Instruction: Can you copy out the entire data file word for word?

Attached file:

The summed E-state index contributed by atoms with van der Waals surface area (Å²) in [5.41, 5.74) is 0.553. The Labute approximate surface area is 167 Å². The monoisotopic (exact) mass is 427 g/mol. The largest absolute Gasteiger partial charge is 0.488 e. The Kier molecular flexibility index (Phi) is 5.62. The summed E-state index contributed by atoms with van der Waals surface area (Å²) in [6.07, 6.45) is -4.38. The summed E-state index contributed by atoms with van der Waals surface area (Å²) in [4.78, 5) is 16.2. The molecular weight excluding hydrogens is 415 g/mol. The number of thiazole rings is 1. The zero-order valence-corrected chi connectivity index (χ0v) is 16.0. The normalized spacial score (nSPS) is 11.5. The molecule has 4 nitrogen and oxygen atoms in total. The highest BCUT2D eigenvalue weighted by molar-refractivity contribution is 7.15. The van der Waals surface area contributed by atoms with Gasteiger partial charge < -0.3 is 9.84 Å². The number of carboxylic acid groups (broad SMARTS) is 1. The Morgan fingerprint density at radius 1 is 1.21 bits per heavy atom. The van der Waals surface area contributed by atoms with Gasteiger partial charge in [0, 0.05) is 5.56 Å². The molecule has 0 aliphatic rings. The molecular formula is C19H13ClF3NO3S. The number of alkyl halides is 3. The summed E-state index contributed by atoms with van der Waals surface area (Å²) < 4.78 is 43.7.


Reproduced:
The summed E-state index contributed by atoms with van der Waals surface area (Å²) in [5.41, 5.74) is 0.553. The Labute approximate surface area is 167 Å². The monoisotopic (exact) mass is 427 g/mol. The largest absolute Gasteiger partial charge is 0.488 e. The Kier molecular flexibility index (Phi) is 5.62. The summed E-state index contributed by atoms with van der Waals surface area (Å²) in [6.07, 6.45) is -4.38. The summed E-state index contributed by atoms with van der Waals surface area (Å²) in [4.78, 5) is 16.2. The molecular weight excluding hydrogens is 415 g/mol. The number of thiazole rings is 1. The zero-order valence-corrected chi connectivity index (χ0v) is 16.0. The normalized spacial score (nSPS) is 11.5. The molecule has 4 nitrogen and oxygen atoms in total. The highest BCUT2D eigenvalue weighted by molar-refractivity contribution is 7.15. The van der Waals surface area contributed by atoms with Gasteiger partial charge < -0.3 is 9.84 Å². The number of carboxylic acid groups (broad SMARTS) is 1. The Morgan fingerprint density at radius 1 is 1.21 bits per heavy atom. The van der Waals surface area contributed by atoms with Gasteiger partial charge in [0, 0.05) is 5.56 Å². The molecule has 0 aliphatic rings. The molecular formula is C19H13ClF3NO3S. The number of alkyl halides is 3. The summed E-state index contributed by atoms with van der Waals surface area (Å²) < 4.78 is 43.7.